Responsive Law has recently released a report card grading each of the fifty states in regards to Barriers to Affordable Legal Help. Responsive Law has this brief summary of the report card in its press release:
The report card grades all 50 states and the District of Columbia on how their regulations regarding the practice of law restrict consumer access to the legal system. Unfortunately, the news is not good, with no state receiving a grade higher than a C.
The report card graded three areas:
barriers to affordable help from lawyers (45% of total grade),
barriers to affordable help from non-lawyers (40%), and
support for self-represented litigants (15%).
The good news for South Dakota is the report gives the state a C, which puts the state at the head of the class. Of course there are plenty of areas to improve upon for South Dakota to better serve the legal needs of its residents. Ronald Nielson over at the LiveFree blog gives a pretty good explanation of why the report is important and why no state received a higher grade than a C. But for now I want to focus purely upon the South Dakota grades.
The South Dakota report card can be viewed here. As noted above, there are only three areas graded, with one overall grade then established:
- Barriers to Lawyer Help (45%): Grade D, SD ranks 28/51
- Barriers to Non-Lawyer Help (40%): Grade B, SD ranks 8/51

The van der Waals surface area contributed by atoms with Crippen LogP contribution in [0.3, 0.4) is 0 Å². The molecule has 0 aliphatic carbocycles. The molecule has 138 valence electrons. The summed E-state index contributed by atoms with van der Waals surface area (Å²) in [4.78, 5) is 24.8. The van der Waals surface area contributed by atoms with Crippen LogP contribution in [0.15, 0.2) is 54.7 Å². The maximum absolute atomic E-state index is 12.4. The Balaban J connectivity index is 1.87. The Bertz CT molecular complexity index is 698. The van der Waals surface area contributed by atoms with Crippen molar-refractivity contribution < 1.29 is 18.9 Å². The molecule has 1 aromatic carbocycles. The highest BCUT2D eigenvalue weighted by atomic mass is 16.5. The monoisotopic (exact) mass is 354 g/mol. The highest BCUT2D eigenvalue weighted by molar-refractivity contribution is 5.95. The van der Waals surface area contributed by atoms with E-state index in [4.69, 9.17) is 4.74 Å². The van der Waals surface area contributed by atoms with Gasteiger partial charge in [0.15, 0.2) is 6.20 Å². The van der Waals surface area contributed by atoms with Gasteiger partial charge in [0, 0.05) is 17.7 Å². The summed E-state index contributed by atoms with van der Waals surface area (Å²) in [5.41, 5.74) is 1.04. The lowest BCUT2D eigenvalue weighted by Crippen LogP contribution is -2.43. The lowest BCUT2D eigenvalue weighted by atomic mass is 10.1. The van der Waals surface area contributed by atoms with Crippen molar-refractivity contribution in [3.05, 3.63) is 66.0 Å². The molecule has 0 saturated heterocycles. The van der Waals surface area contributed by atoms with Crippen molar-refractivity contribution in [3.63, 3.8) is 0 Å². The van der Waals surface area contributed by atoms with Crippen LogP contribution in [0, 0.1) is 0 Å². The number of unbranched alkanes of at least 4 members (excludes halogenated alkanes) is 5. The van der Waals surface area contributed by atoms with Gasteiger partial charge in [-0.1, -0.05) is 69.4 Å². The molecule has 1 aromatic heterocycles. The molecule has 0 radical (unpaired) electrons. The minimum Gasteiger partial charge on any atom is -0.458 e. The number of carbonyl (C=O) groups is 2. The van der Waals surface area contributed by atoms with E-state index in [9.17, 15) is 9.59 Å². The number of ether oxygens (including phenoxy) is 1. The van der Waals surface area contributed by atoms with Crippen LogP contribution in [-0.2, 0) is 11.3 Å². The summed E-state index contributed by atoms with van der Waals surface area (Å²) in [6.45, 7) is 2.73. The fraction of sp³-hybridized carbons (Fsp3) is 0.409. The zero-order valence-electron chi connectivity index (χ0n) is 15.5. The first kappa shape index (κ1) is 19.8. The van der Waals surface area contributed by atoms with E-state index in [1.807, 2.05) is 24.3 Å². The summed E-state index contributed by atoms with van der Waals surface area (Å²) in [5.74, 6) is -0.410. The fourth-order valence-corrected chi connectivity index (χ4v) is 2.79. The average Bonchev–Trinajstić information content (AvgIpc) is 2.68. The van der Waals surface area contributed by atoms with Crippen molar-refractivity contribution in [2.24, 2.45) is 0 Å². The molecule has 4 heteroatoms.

- Treatment of Self-Represented Litigants (15%): Grade C, SD ranks 27/51
- Overall Grade: C, SD ranks 14/51
Barriers to Lawyer Help – SD gets a D
Most of the grade in this category comes from whether the state allows competition of ownership within the state. Specifically it grades if non-lawyers are allowed to own a law firm. Allowing non-lawyers to own a law firm would allow competition and innovation within the industry. That competition would then allow the prices of certain legal services to become lower, and more affordable to the average SD resident. The report points out that most law firms consist of few lawyers, and therefore legal services are tailored for the client. A more innovative approach would be to allow non-law firms to hire lawyers and offer their legal services to clients.
An appropriate place where this might work in Sioux Falls, SD, is Sams Club. Sams Club already offers a plethora of products and services for small business owners. Just think if Sams Club would be able to keep a lawyer on hand that could do basic Articles of Incorporation or basic contracts. Too often new small business owners go to a law firm and pay hundreds of dollars for this very basic legal service that could easily be offered at rates where a firm (such as Sams Club) could still make money and legal customers could save money. Theoretically in a competitive industry Sams Club could hire a lawyer that would provide a service drawing up Articles of Incorporation and other basic legal contracts for their clients. That simple change would allow new businesses to spend more of their startup money on actually getting their business going, instead of paying lawyers to fill out standard legal forms. This method would also give clients the ability to utilize a lawyer at prices they can afford.
I looked at SD codified law and confirmed that lawyers in SD must be the only owners of a law firm. The South Dakota Rules of Professional Conduct, which is an Appendix to SDCL Chapter 16-18, includes Rule 5.4: Professional Independence of a Lawyer. Here are a few take-out from Rule 5.4:
(a) A lawyer or law firm shall not share legal fees with a nonlawyer…
(b) A lawyer shall not form a partnership with a nonlawyer if any of the activities of the partnership consist of the practice of law.